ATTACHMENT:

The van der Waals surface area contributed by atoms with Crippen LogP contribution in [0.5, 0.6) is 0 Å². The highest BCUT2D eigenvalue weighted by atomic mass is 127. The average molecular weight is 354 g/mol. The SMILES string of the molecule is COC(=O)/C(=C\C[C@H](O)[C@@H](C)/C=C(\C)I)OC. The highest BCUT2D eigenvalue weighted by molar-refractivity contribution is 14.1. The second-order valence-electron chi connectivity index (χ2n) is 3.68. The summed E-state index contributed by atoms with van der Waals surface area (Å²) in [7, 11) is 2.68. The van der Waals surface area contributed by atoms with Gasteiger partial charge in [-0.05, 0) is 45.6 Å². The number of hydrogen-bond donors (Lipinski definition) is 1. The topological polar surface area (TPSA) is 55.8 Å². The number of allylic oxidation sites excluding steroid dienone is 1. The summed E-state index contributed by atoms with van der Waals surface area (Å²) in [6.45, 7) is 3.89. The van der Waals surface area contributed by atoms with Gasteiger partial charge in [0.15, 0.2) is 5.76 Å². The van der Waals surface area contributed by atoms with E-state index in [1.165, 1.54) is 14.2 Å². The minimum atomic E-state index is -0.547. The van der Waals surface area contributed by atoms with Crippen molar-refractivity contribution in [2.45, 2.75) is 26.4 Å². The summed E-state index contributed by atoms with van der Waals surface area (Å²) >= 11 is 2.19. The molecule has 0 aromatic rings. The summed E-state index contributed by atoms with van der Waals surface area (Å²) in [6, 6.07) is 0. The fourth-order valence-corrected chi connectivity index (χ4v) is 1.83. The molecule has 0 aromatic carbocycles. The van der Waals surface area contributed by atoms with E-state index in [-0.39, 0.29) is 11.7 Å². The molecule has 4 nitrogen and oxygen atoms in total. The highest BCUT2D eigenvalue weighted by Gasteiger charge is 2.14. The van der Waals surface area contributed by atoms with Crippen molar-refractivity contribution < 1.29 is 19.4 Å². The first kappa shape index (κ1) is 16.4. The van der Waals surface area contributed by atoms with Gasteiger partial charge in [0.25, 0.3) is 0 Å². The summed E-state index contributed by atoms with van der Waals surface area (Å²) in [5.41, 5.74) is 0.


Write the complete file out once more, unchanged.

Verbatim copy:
The van der Waals surface area contributed by atoms with Crippen LogP contribution in [0.5, 0.6) is 0 Å². The highest BCUT2D eigenvalue weighted by atomic mass is 127. The average molecular weight is 354 g/mol. The SMILES string of the molecule is COC(=O)/C(=C\C[C@H](O)[C@@H](C)/C=C(\C)I)OC. The highest BCUT2D eigenvalue weighted by molar-refractivity contribution is 14.1. The second-order valence-electron chi connectivity index (χ2n) is 3.68. The summed E-state index contributed by atoms with van der Waals surface area (Å²) in [7, 11) is 2.68. The van der Waals surface area contributed by atoms with Gasteiger partial charge in [-0.05, 0) is 45.6 Å². The number of hydrogen-bond donors (Lipinski definition) is 1. The topological polar surface area (TPSA) is 55.8 Å². The number of allylic oxidation sites excluding steroid dienone is 1. The summed E-state index contributed by atoms with van der Waals surface area (Å²) in [6.45, 7) is 3.89. The van der Waals surface area contributed by atoms with Gasteiger partial charge in [0.15, 0.2) is 5.76 Å². The van der Waals surface area contributed by atoms with E-state index in [1.165, 1.54) is 14.2 Å². The minimum atomic E-state index is -0.547. The van der Waals surface area contributed by atoms with Crippen molar-refractivity contribution in [2.45, 2.75) is 26.4 Å². The summed E-state index contributed by atoms with van der Waals surface area (Å²) >= 11 is 2.19. The molecule has 0 aromatic rings. The summed E-state index contributed by atoms with van der Waals surface area (Å²) in [6, 6.07) is 0. The fourth-order valence-corrected chi connectivity index (χ4v) is 1.83. The molecule has 0 aromatic carbocycles. The van der Waals surface area contributed by atoms with E-state index in [-0.39, 0.29) is 11.7 Å². The molecule has 4 nitrogen and oxygen atoms in total. The highest BCUT2D eigenvalue weighted by Gasteiger charge is 2.14. The van der Waals surface area contributed by atoms with Crippen molar-refractivity contribution < 1.29 is 19.4 Å². The first kappa shape index (κ1) is 16.4. The van der Waals surface area contributed by atoms with Gasteiger partial charge in [0.25, 0.3) is 0 Å². The summed E-state index contributed by atoms with van der Waals surface area (Å²) in [5.41, 5.74) is 0.